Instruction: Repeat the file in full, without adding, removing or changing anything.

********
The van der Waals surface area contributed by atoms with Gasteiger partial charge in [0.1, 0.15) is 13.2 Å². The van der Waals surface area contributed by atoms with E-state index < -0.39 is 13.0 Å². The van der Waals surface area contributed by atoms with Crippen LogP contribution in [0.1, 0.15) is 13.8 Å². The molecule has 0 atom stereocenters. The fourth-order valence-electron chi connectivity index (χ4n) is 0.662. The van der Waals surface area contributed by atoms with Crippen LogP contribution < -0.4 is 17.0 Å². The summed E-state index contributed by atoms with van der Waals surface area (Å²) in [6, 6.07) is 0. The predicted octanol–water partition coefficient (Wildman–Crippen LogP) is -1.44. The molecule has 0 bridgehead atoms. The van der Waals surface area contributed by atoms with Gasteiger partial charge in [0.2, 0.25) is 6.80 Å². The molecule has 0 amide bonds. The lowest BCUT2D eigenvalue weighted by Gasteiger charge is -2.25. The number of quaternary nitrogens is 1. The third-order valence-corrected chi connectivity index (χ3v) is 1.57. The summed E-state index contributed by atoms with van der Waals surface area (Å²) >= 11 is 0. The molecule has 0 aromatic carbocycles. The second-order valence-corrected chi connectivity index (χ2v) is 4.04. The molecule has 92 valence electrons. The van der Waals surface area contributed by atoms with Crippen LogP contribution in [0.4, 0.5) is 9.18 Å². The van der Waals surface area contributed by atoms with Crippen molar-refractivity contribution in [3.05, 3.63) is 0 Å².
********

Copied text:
The van der Waals surface area contributed by atoms with Gasteiger partial charge in [0.1, 0.15) is 13.2 Å². The van der Waals surface area contributed by atoms with E-state index < -0.39 is 13.0 Å². The van der Waals surface area contributed by atoms with Crippen LogP contribution in [0.1, 0.15) is 13.8 Å². The molecule has 0 atom stereocenters. The fourth-order valence-electron chi connectivity index (χ4n) is 0.662. The van der Waals surface area contributed by atoms with Crippen LogP contribution < -0.4 is 17.0 Å². The summed E-state index contributed by atoms with van der Waals surface area (Å²) in [6, 6.07) is 0. The predicted octanol–water partition coefficient (Wildman–Crippen LogP) is -1.44. The molecule has 0 bridgehead atoms. The van der Waals surface area contributed by atoms with Gasteiger partial charge in [0.2, 0.25) is 6.80 Å². The molecule has 0 amide bonds. The lowest BCUT2D eigenvalue weighted by Gasteiger charge is -2.25. The number of quaternary nitrogens is 1. The third-order valence-corrected chi connectivity index (χ3v) is 1.57. The summed E-state index contributed by atoms with van der Waals surface area (Å²) >= 11 is 0. The molecule has 0 aromatic carbocycles. The second-order valence-corrected chi connectivity index (χ2v) is 4.04. The molecule has 92 valence electrons. The van der Waals surface area contributed by atoms with Crippen LogP contribution in [0.4, 0.5) is 9.18 Å². The van der Waals surface area contributed by atoms with Crippen molar-refractivity contribution in [3.05, 3.63) is 0 Å².